The other day I was fortunate enough to catch the Good Times: A Historic Bar Tour hosted by Chicago Detours. It’s a walking tour of the covering three quarters of a mile of downtown Chicago in just over two hour and covering a century of history.
The tour began inside the tribune tower where introductions were made. Our group consisted of Chicagoans, some relatively new to the area, others like myself were lifelong residents. Several people in our group were issued ipads which contained historical photos and video clips that coincided with the tour.
Our guide was Amanda Scotese, who also is the founder of Chicago Detours. Amanda was a researcher for Rick Steves (his popular Travels in Europe television series is seen on public television and best selling guidebooks are in stores everywhere) before starting Chicago Detours in 2010. With several guides hosting public and private cultural and historical tours around the city all year round, there’s always an opportunity to see and learn something new. I’m actually really looking forward to the Our Chicago Sound: Jazz, Blues & Beyond tour this summer. Having experienced the Historic Bar Tour, I know this is not one to be missed.
First stop of our Historic Bar Tour was just down the street at the Intercontinental Hotel. We were quizzed by Amanda on the architectural elements of the building and using those clues were able to ascertain the origin and purpose of the building. Knowing what the building was about lead into a discussion on the cultural climate of the time, not only in the Chicago but in America in general when the building first opened it doors. Pointing out even the smallest details in the decor both inside and out gave us a complete picture of what it must have been like to live back then. Being there really tells the story in a way books and videos just can’t.
I don’t want to give away too much here as far as the details go since I really want you to go on this tour, being a life-long resident of Chicago I thought I knew this city. Amanda with her meticulous research through public records, stacks of books and publications, was able to piece together the complete history of a small sliver of this city…this after all is a walking tour so there’s only so much ground we can cover. Through lively conversation, commentary, and with help of some images and video on our ipads, she re-introduced me to a city that was hiding in plain site.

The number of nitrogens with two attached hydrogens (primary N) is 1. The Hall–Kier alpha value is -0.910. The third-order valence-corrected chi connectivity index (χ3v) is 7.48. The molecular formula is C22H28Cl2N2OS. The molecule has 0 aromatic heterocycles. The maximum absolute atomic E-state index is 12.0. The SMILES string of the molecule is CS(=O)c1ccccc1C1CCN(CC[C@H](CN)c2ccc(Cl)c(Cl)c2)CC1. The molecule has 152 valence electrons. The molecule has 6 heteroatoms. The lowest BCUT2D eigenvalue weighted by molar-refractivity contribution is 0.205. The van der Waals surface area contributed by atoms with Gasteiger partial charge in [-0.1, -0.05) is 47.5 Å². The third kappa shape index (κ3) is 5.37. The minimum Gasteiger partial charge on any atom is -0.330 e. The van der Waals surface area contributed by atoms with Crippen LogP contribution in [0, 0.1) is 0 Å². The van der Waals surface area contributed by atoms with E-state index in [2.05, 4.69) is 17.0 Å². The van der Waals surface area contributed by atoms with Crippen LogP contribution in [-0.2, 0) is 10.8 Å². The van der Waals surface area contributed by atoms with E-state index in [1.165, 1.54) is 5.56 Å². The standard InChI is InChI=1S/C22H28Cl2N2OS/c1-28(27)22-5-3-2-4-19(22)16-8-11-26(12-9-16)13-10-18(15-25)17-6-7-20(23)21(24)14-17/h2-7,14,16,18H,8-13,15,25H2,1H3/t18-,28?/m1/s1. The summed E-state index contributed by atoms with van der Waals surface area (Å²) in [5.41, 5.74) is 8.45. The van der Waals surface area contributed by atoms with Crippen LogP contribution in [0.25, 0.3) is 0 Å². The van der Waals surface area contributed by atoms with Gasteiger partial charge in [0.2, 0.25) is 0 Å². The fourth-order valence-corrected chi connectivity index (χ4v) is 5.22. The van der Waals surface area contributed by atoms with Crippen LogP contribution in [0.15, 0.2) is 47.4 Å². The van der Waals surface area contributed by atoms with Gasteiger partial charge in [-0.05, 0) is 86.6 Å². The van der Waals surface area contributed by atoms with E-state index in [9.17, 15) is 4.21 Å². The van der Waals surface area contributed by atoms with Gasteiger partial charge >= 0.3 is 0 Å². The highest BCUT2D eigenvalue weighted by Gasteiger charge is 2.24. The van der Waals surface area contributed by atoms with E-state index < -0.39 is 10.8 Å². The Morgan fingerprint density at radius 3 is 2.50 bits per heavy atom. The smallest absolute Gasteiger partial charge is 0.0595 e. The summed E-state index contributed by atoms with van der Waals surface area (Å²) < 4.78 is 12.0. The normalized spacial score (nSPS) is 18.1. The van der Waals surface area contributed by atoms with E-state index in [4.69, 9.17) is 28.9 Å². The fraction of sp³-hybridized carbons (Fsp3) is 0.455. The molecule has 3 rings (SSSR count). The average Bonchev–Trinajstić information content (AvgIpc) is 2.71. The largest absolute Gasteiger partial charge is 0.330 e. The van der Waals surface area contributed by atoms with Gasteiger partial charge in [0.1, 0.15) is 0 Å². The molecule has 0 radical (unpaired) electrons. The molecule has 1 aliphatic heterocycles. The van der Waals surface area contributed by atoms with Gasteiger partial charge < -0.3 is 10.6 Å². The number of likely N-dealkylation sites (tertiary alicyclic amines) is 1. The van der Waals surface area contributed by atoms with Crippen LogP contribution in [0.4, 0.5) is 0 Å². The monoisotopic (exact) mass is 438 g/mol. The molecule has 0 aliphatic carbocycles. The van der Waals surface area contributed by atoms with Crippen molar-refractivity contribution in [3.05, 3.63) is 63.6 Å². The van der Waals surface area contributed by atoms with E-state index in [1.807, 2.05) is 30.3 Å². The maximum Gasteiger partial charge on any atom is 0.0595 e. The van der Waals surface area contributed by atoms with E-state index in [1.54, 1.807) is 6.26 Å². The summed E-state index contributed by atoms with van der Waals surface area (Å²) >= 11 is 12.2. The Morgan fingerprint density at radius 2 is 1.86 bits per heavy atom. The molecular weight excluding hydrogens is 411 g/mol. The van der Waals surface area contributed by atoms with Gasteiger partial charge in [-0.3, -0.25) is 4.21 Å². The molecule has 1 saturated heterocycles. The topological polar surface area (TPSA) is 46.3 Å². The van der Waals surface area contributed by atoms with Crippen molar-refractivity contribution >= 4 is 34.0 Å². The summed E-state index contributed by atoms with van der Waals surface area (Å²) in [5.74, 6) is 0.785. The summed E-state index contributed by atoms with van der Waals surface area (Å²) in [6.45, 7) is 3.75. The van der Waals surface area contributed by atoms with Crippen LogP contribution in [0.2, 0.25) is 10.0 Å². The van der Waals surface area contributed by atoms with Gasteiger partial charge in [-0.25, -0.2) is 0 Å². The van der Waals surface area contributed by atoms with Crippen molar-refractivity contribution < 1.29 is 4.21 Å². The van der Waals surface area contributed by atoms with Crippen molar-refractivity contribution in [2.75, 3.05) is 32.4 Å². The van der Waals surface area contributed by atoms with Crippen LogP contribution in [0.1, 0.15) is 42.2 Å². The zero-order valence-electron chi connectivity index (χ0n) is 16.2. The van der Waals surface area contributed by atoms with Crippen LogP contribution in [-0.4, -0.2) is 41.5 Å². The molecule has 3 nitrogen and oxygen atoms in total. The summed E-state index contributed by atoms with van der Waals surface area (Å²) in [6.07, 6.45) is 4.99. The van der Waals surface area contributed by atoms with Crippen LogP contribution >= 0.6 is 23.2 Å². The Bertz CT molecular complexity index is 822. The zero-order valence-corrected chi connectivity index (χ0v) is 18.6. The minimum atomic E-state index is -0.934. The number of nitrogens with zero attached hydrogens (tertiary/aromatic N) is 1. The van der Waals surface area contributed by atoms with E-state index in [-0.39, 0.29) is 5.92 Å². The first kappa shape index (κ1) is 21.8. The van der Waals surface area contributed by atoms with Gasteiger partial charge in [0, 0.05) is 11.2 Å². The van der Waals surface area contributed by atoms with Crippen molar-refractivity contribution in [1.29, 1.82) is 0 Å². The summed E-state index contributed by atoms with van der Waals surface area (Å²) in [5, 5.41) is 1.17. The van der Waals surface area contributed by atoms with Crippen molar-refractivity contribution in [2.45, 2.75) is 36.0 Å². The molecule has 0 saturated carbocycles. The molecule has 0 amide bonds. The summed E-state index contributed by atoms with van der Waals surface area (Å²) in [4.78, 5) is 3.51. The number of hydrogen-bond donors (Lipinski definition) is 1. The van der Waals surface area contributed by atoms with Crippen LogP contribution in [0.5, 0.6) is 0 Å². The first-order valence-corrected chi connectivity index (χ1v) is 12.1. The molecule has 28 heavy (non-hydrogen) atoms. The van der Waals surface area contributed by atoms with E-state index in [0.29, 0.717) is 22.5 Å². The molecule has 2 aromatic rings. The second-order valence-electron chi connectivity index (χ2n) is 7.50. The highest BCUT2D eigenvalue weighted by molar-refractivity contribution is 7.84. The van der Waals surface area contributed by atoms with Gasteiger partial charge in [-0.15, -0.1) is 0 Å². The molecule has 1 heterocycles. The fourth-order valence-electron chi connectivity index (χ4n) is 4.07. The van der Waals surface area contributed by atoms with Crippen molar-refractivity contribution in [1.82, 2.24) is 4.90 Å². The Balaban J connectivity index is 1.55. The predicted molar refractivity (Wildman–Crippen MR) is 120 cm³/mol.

The Tribune Tower and Intercontinental were eye-opening from an architectural and cultural perspective but I was wondering when we were going to get the “bar” in this Historic Bar Tour. The next stop sure enough we got right to it. Descending down the stairs to lower Michigan Avenue and crossing the street to the Billy Goat Tavern. Along the way, Amanda told us interesting facts about lower Michigan, even our route was steeped in history.
Upon arriving at Billy Goat Tavern, our group sat down at some tables in the back where we were served either beer or wine. Sitting there, were were told the amazing story of William “Billy Goat” Sianis and what it took to open this place. Of course the discussion also covered the Cubs Curse, the “Cheezborger Cheesborger Cheezborger” sketch John Belushi made famous on Saturday Night Live, and how it was a hangout for many great journalist like Mike Royko.
In order to stay on schedule, we only stayed in each place about 15-20 minutes. Moving on to the next location we walked down Hubbard Street to what is now Phil Stefani’s 437 Rush (Formerly Burt Kelly’s Jazz Club) There our conversation turned to Chicago during the Prohibition Era, Segregation, and the origin on Jazz. I never thought twice about this restaurant until Amanda told of its amazing history…made me wonder what else was I missing out on. While at Phil Stefani’s 437 Rush , we were again served either beer or wine… not sure what the house red is there but it was wonderful. In addition to drinks, we also had some appetizers.
The next stop we turned north on Rush Street to the lobby of the Marriott by the North Bridge Shops. Here we discussed cocktail culture of the 1960’s and to test our knowledge, we had an impromptu quiz-show…lot’s of fun and educational. The evening actually just that… fun and educational. Amanda, though her facts were thorough, never really lectured but rather engaged us all in lively conversation which lead us to discover a lot for ourselves. We were all having too much fun to notice we were actually learning a lot.
The last stop took us up Rush Street to Ontario Street at Lawry’s Steak House. By then we understood the building had “past lives” In the case of Lawry’s, it was a private residence, a Scandinavian restaurant, and oddly enough, a mini opera puppet theater (go on the tour to learn more)
Amanda ended the discussion with a quote from David Hume…
Mankind are so much the same, in all times and places, that history informs us of nothing new or strange in this particular. Its chief use is only to discover the constant and universal principles of human nature.
What some of the group had to say about the tour…
Inspiration to look for more
Don’t take the building you walk by for granted
Not tourists, just interested Chicagoans
Leaving me hungry for more
Got to see a Chicago I never knew existed
The tour runs Wednesdays, Thursdays, and Saturdays until the end of February but they will likely continue to offer it to the public. It will always be available for private group tours for company outings, birthday parties, and family reunions. There are other tours available both private and public… please visit Chicago Detours for details.